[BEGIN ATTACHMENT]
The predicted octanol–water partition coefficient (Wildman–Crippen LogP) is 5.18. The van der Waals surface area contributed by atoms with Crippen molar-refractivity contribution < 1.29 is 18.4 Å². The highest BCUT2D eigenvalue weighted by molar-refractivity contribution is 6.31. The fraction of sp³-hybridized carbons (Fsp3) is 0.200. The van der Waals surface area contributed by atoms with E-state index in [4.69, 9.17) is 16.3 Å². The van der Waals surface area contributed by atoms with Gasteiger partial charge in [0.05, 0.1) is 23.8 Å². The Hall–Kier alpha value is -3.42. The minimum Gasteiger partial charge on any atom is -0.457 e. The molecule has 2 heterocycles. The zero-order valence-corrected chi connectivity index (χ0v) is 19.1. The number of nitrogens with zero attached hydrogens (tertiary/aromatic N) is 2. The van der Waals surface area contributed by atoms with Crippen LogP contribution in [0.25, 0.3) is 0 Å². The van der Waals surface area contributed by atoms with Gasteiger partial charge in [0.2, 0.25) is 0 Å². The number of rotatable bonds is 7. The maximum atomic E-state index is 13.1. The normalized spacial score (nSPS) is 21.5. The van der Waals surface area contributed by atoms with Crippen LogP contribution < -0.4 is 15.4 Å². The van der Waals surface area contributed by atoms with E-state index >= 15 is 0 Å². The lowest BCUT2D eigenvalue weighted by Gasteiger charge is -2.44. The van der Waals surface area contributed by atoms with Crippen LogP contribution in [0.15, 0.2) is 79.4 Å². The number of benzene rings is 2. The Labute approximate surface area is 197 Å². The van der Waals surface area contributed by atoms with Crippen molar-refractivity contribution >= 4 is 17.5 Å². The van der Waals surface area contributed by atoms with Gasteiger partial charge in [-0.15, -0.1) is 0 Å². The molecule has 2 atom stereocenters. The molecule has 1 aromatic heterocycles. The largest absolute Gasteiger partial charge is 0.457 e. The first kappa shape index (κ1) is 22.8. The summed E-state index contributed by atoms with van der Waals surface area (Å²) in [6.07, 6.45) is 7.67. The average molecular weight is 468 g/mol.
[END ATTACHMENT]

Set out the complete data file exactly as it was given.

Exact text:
The predicted octanol–water partition coefficient (Wildman–Crippen LogP) is 5.18. The van der Waals surface area contributed by atoms with Crippen molar-refractivity contribution < 1.29 is 18.4 Å². The highest BCUT2D eigenvalue weighted by molar-refractivity contribution is 6.31. The fraction of sp³-hybridized carbons (Fsp3) is 0.200. The van der Waals surface area contributed by atoms with E-state index in [4.69, 9.17) is 16.3 Å². The van der Waals surface area contributed by atoms with Gasteiger partial charge in [0.05, 0.1) is 23.8 Å². The Hall–Kier alpha value is -3.42. The minimum Gasteiger partial charge on any atom is -0.457 e. The molecule has 2 heterocycles. The zero-order valence-corrected chi connectivity index (χ0v) is 19.1. The number of nitrogens with zero attached hydrogens (tertiary/aromatic N) is 2. The van der Waals surface area contributed by atoms with Crippen LogP contribution in [0.25, 0.3) is 0 Å². The van der Waals surface area contributed by atoms with Gasteiger partial charge in [0.2, 0.25) is 0 Å². The number of rotatable bonds is 7. The maximum atomic E-state index is 13.1. The normalized spacial score (nSPS) is 21.5. The van der Waals surface area contributed by atoms with Crippen LogP contribution < -0.4 is 15.4 Å². The van der Waals surface area contributed by atoms with E-state index >= 15 is 0 Å². The lowest BCUT2D eigenvalue weighted by Gasteiger charge is -2.44. The van der Waals surface area contributed by atoms with Crippen LogP contribution in [0.15, 0.2) is 79.4 Å². The number of benzene rings is 2. The Labute approximate surface area is 197 Å². The van der Waals surface area contributed by atoms with Crippen molar-refractivity contribution >= 4 is 17.5 Å². The van der Waals surface area contributed by atoms with Gasteiger partial charge in [-0.15, -0.1) is 0 Å². The molecule has 2 atom stereocenters. The molecule has 1 aromatic heterocycles. The largest absolute Gasteiger partial charge is 0.457 e. The first kappa shape index (κ1) is 22.8. The summed E-state index contributed by atoms with van der Waals surface area (Å²) in [6.07, 6.45) is 7.67. The average molecular weight is 468 g/mol.